Workload

Your main obligation is to watch, absorb, and enjoy the lectures. Reading and the viewing of online videos is at a minimum. Watch the lectures and enjoy the images and descriptions of some of the most important buildings of the 20th century.

If you have time to watch the videos and do some brief reading and viewing of online videos, you have time to take this course.

Assesments

You will be assigned discussion groups on suggested topics, and there will be a peer graded final exam.

Certification

Those completing the course requirements, including viewing all lectures, participation in the discussion groups, taking quizzes, and passing the final exam, will be offered a Certificate from Open Online Academy.

Prerequisites

No prior knowledge is necessary for this course. All of the material is fully explained. At the same time, those with a broad cultural background and or an architectural background will also get a lot out of this course.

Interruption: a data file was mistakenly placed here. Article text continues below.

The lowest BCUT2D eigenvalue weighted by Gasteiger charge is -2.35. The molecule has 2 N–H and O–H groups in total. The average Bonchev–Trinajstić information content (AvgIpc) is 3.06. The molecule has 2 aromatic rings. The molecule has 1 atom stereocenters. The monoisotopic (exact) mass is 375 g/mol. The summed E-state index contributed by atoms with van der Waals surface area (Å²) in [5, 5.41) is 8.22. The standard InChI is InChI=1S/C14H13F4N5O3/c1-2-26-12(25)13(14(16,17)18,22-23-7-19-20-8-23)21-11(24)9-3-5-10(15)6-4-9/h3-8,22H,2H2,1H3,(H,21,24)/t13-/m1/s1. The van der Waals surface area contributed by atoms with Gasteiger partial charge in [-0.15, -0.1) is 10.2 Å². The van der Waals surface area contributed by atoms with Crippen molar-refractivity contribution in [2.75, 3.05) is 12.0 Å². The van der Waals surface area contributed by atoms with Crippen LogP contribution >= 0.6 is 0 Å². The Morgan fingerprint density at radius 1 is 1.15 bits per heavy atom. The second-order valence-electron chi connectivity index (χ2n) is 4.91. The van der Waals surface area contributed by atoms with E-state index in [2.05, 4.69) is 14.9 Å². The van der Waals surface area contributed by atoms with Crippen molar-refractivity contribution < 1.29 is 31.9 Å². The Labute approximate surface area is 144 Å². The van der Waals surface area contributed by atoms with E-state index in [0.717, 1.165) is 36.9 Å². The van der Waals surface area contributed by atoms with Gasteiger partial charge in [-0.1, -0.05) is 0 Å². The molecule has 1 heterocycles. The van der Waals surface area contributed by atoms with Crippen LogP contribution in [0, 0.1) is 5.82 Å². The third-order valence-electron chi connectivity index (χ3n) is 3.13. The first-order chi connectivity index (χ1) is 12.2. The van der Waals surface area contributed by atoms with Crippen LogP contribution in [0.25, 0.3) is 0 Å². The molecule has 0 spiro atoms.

Course Staff

Course Staff Image #1

John Lobell

John Lobell is a professor of architecture at Pratt Institute in Brooklyn, New York, where he teaches courses in the history and theory of architecture, including a course on Frank Lloyd Wright.

He also teaches courses on the cultural and social impact of new technologies, addressing how they change our consciousness, which in turn leads to paradigm shifts that affect every aspect of our lives.

Lobell received his architecture degrees from the University of Pennsylvania. He has lectured and addressed conferences around the world, and is the author numerous articles and of several books, including Between Silence and Light: Spirit in the Architecture of Louis I. Kahn.

More, including Lobell’s resume, at: JohnLobell.com.

Frequently Asked Questions

Do I need to buy a textbook?

PDFs related to the lectures will be posted online for students to download so that they can review the images and text in the lectures.

The recommended textbook for the course is “Frank Lloyd Wright,” by Robert McCarter. However, this is not required.